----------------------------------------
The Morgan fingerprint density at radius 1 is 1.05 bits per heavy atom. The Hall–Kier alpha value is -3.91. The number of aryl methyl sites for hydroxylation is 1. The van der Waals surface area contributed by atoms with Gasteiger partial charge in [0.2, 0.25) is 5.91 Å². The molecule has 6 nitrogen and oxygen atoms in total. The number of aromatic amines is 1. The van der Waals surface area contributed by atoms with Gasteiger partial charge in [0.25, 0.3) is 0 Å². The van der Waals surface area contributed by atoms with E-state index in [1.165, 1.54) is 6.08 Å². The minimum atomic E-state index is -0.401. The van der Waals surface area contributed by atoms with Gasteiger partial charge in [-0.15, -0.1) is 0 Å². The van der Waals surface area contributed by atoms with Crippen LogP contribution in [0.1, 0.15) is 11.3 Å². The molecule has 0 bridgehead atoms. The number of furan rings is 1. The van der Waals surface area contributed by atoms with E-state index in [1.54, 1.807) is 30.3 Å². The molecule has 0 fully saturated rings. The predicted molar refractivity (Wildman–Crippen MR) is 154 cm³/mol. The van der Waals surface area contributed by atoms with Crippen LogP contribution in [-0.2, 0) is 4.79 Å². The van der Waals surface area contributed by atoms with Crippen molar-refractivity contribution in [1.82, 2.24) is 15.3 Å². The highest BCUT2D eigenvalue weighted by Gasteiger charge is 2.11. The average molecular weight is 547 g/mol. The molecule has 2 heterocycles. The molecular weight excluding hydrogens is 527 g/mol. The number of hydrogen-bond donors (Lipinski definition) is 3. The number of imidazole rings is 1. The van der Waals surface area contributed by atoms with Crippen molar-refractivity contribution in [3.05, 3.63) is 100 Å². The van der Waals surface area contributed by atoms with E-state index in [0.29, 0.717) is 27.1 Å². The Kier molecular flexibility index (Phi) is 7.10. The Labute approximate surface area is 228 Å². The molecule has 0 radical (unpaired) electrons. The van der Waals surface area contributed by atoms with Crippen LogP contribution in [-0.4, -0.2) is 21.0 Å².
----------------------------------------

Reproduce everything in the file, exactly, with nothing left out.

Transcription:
The Morgan fingerprint density at radius 1 is 1.05 bits per heavy atom. The Hall–Kier alpha value is -3.91. The number of aryl methyl sites for hydroxylation is 1. The van der Waals surface area contributed by atoms with Gasteiger partial charge in [0.2, 0.25) is 5.91 Å². The molecule has 6 nitrogen and oxygen atoms in total. The number of aromatic amines is 1. The van der Waals surface area contributed by atoms with Gasteiger partial charge in [0.25, 0.3) is 0 Å². The van der Waals surface area contributed by atoms with E-state index in [1.165, 1.54) is 6.08 Å². The minimum atomic E-state index is -0.401. The van der Waals surface area contributed by atoms with Gasteiger partial charge in [-0.15, -0.1) is 0 Å². The van der Waals surface area contributed by atoms with Crippen LogP contribution in [0.1, 0.15) is 11.3 Å². The molecule has 0 bridgehead atoms. The number of furan rings is 1. The van der Waals surface area contributed by atoms with E-state index in [1.54, 1.807) is 30.3 Å². The molecule has 0 fully saturated rings. The predicted molar refractivity (Wildman–Crippen MR) is 154 cm³/mol. The van der Waals surface area contributed by atoms with Crippen LogP contribution in [-0.2, 0) is 4.79 Å². The van der Waals surface area contributed by atoms with Crippen molar-refractivity contribution in [1.82, 2.24) is 15.3 Å². The highest BCUT2D eigenvalue weighted by Gasteiger charge is 2.11. The average molecular weight is 547 g/mol. The molecule has 2 heterocycles. The molecular weight excluding hydrogens is 527 g/mol. The number of hydrogen-bond donors (Lipinski definition) is 3. The number of imidazole rings is 1. The van der Waals surface area contributed by atoms with Crippen molar-refractivity contribution in [3.05, 3.63) is 100 Å². The van der Waals surface area contributed by atoms with E-state index in [0.29, 0.717) is 27.1 Å². The Kier molecular flexibility index (Phi) is 7.10. The Labute approximate surface area is 228 Å². The molecule has 0 radical (unpaired) electrons. The van der Waals surface area contributed by atoms with Crippen LogP contribution in [-0.4, -0.2) is 21.0 Å².